What is the purpose of the Clean Power Plan? To reduce emissions to 30% below 2005 levels by 2030?
It has major flaws for actual, as in reducing tons of carbon dioxide release to the atmosphere, but I will come back to that later.
As reported in Clean Power Plan Coma Phase, the country is already half way to the CPP goal, and it hasn’t even taken hold yet. Instead, it has begun the decades long legal battles with an initial vote of confidence handed down by the Supreme Court.
How did we achieve 50% of the progress already? In order from high to low, per my guess:
- The base year, 2005, was the end of normal economic growth in this country. This was featured in two posts here and here, and is featured in the chart below in the blue arrow as a mirage of savings.
- Hydraulic fracturing has resulted in a flight to natural gas to overtake coal as the leading fuel for fossil fuel power plants. Natural gas has half the emissions per unit electricity produced compared to coal.
- A massive buildout of renewable energy since 2005. Wind turbine generation grew from 9 GW installed in 2005 to 74 GW in 2015.
- And of course, our beloved efficiency.
Net Wind-Power Emissions
Thinking, or assuming, that every kWh of wind and solar production displaces a kWh from a conventional carbon belching source is incorrect; and in some cases the opposite is occurring.
The intermittency of renewable sources requires a lot of flexible, responsive, conventional sources to fill in the troughs left by renewable sources – kind of like when I baked cookies as a kid. After getting my fill of cookie dough and the first batch out of the oven, my mom would typically finish the job.
The chart to the left shows the capacity factor for major sources of electricity nationwide.
Wind averages only 32% of its rated capacity over time. Coal actually seems to be serving more of a trim role to fill in the wind valleys, along with natural gas. Actually, Utility Dive just reported that natural gas power plant utilization overtook that of coal in 2015.
Do you know what an omega high is? No, it is not related to cannabis. An omega high is a high pressure weather system that causes extended heat waves in the upper Midwest. Shown in the figure below, it can set up for days in the summer. The feature of this weather pattern is sunny, hot, humid and calm weather. Air rises in low pressure areas producing rain and storms. This also happens around the perimeter of the jet stream resulting in the so-called “ring of fire”, not to be confused with the Man in Black’s ring of fire.
In the middle is sinking air that compresses to add a few degrees of heat. Sinking air results in zero cloud cover.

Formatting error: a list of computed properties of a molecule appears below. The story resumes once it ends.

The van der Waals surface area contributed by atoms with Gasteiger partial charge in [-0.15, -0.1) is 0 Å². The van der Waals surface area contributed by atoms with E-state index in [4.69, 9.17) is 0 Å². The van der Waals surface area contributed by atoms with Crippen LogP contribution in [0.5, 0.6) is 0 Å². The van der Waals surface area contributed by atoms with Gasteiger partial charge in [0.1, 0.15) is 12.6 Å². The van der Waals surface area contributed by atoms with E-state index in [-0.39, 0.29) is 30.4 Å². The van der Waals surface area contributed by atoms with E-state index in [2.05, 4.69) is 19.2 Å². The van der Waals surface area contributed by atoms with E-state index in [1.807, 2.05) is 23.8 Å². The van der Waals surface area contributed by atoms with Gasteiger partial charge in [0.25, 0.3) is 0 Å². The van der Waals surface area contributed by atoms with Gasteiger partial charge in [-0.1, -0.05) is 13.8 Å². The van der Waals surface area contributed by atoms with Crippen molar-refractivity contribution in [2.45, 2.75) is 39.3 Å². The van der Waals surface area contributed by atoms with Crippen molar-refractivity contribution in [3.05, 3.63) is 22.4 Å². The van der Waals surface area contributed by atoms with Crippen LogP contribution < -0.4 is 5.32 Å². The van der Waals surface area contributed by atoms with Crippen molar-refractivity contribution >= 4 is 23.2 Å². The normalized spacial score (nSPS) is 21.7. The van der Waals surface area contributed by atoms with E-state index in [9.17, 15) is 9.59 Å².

No feasible energy storage solution is ever going to fill the gaping power hole left by the omega high. When power is needed the most, wind produces the least, and so we need a full fleet of conventional resources on standby to do the job.
I’ll get to the punchline first and then discuss some aftermath. As shown in the bar chart above, zero-emission nuclear power is nearly a constant, full-capacity source of carbon free power. Recent years have produced record capacity factors, approaching 95%.
Enter the 2.3 cent per kWh subsidy for wind power. Two cents is huge, and it is causing weird things around the country, like over-generation in the Northwest, California, and Texas. Because the marginal cost is essentially zero (no fuel), wind power is always sold first in auctions, like for Texas’ ERCOT. At times, they have so much wind production and insufficient demand that prices dip to negative, for the rest of the schlock generators. Negative means less than 2.3 cents in this case.
The same thing is happening in the Midwest. Power auctions for PJM, which is adjacent to a lot of wind resources, are leaving zero-emission nuclear plants in the red; $800 million in the red for one of Exelon’s plants in Illinois. This is not unusual, unfortunately.
Summarizing: zero-emission wind with a 2.3 cent subsidy in a 4 cent market is displacing zero-emission nuclear. Wind operates with a 30% capacity factor; nuclear, a 90% plus capacity factor. The difference is made up from conventional sources and increased emissions.
Even More Perverse?
According to this paper published by The American Bar Association, the flawed Clean Power Plan would “force states to move to fossil fuels”.
How is this? The CPP gives virtually no value to the emission-free nuclear power fleet. Virtually no value equals six percent, which was the percentage of nuclear slated for shutdown in 2012. The CPP gives no credit to keep nuclear operating when clearly a hell of a lot more than six percent is at risk of shutting down.
More perverse, the CPP incentivizes more, not less, emissions. A group of engineering students and their advisor from the University of Tennessee applied the CPP rules to states with nuclear power. The analysis showed that a total of 15 states would have lower official (not to be confused with real) emissions under the CPP if they completely shut down all nuclear and replaced it with combined cycle, carbon-emitting natural gas.